The publishing industry is very broad. For those starting out, I’d suggest visits to bookshops (when we can) or certainly online and to publisher’s websites to really look at the books and get a grasp of what each publisher is trying to achieve, and the potential audiences for their books. Focus on which area suits your skills and interests and pace of work – editorial/design/picture research/production/ rights/marketing/press, the skills and characteristics vary so much as does the approach to work. I joined the Society of Young Publishers and went to many events (including a trip to Moscow). It was so good to hear about all the possibilities of publishing and make long term friends and colleagues within the industry.

Regarding the PR industry – again – review the type of projects you like – books/charity/film/culture/FMCG – there’s such a range. Personally, I think it is most fulfilling to work in areas that you enjoy and want to engage with– for me it is essential to work on projects that I have an active interest and passion for. I find this also translates to my work and leads to better results as well as being more fulfilling for me. And if you want to go freelance – I would encourage building up extensive experience and contacts in house first.

How has the pandemic affected your working life?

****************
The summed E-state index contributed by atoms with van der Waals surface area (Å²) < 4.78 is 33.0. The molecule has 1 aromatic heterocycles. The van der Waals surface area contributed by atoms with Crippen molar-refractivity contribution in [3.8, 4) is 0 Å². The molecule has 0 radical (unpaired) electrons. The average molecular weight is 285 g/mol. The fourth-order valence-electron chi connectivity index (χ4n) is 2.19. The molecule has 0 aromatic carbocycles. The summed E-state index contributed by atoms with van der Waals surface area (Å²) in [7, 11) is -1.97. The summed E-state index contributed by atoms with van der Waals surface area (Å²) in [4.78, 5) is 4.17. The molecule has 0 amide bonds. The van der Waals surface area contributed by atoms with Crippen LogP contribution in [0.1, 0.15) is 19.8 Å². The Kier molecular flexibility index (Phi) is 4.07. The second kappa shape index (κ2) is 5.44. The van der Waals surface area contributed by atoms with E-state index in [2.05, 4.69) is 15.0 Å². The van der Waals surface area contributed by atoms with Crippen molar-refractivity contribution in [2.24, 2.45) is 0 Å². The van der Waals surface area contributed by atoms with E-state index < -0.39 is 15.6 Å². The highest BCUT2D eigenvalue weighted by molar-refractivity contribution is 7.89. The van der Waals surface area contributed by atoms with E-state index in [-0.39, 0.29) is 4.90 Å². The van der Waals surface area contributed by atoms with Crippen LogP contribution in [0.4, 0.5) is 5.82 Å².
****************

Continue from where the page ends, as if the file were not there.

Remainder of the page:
Thankfully, I’m already set up to work at home so that side hasn’t changed, and I have the space and technology in place. I’m finding it harder to track down editors/media contacts as everyone is at home. I can’t just send a book on spec to an office, everyone has to communicate, and we must be sure to send advances to the right place. Sometimes I can send the PDF and all is fine, but many reviewers/critics prefer to see physical books, and I think we can all be thankful for that – but it does make things harder for now.

How did you get to your current position?

My first job was as a Marketing Executive at St James Press, a reference book publisher based in central London. After a year, I moved to Thames & Hudson as Press Officer working there for just over three years. It was a terrific introduction to publishing I worked on the art books, the commissioning editor was the amazing Nikos Stangos – who was very particular about his authors and taught me so much. I worked on books with by/about many celebrated artists and photographers and my brilliant mentor and boss was Helen Scott Lidgett, a tremendous and generous teacher, helping us to constantly prioritise, forcing us to go out and meet many editors and journalists, encouraging us to wheel our suitcases of colour proofs to endless meetings.

After T&H, I became head of press at Tate, quite a baptism of fire to move from books to this extraordinary institution at a pivotal time for contemporary art. I worked on many shows, Bonnard, Jackson Pollock, the Turner Prize over seven years – including when it was won by Damien Hirst, Antony Gormley, Chris Ofili and more. In 2000 I returned to Thames & Hudson, first as Head of Press, then as Head of Marketing & Media – I love the company -- and it was a joy to return to books. Since 2009, I’ve been very happily freelance. I am very lucky, I know! I'd like to give a special shout out to the wonderful Richard Bucht at Hatchards, Piccadilly, for his help and enthusiasm, and to the brilliant T&H sales team.